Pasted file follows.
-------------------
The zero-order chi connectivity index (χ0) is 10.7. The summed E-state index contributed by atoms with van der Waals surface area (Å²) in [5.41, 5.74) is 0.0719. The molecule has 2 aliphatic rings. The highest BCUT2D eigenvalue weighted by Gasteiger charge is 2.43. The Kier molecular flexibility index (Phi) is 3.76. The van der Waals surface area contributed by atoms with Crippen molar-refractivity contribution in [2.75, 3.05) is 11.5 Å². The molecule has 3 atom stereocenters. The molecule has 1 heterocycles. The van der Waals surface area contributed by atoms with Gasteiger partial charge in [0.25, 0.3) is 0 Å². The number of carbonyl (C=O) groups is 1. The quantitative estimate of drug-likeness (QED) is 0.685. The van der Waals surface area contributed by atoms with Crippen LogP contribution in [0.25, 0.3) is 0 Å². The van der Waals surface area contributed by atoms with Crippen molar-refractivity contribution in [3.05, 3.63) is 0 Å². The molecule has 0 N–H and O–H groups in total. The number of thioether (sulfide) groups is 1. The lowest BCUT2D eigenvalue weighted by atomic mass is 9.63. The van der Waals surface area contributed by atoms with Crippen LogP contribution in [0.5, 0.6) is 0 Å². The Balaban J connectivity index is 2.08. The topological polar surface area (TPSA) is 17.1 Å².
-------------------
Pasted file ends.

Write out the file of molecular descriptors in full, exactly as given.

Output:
The zero-order chi connectivity index (χ0) is 10.7. The summed E-state index contributed by atoms with van der Waals surface area (Å²) in [5.41, 5.74) is 0.0719. The molecule has 2 aliphatic rings. The highest BCUT2D eigenvalue weighted by Gasteiger charge is 2.43. The Kier molecular flexibility index (Phi) is 3.76. The van der Waals surface area contributed by atoms with Crippen molar-refractivity contribution in [2.75, 3.05) is 11.5 Å². The molecule has 3 atom stereocenters. The molecule has 1 heterocycles. The van der Waals surface area contributed by atoms with Gasteiger partial charge in [0.25, 0.3) is 0 Å². The number of carbonyl (C=O) groups is 1. The quantitative estimate of drug-likeness (QED) is 0.685. The van der Waals surface area contributed by atoms with Crippen LogP contribution in [0.25, 0.3) is 0 Å². The van der Waals surface area contributed by atoms with Crippen molar-refractivity contribution in [3.05, 3.63) is 0 Å². The molecule has 0 N–H and O–H groups in total. The number of thioether (sulfide) groups is 1. The lowest BCUT2D eigenvalue weighted by atomic mass is 9.63. The van der Waals surface area contributed by atoms with Crippen LogP contribution in [0.5, 0.6) is 0 Å². The Balaban J connectivity index is 2.08. The topological polar surface area (TPSA) is 17.1 Å².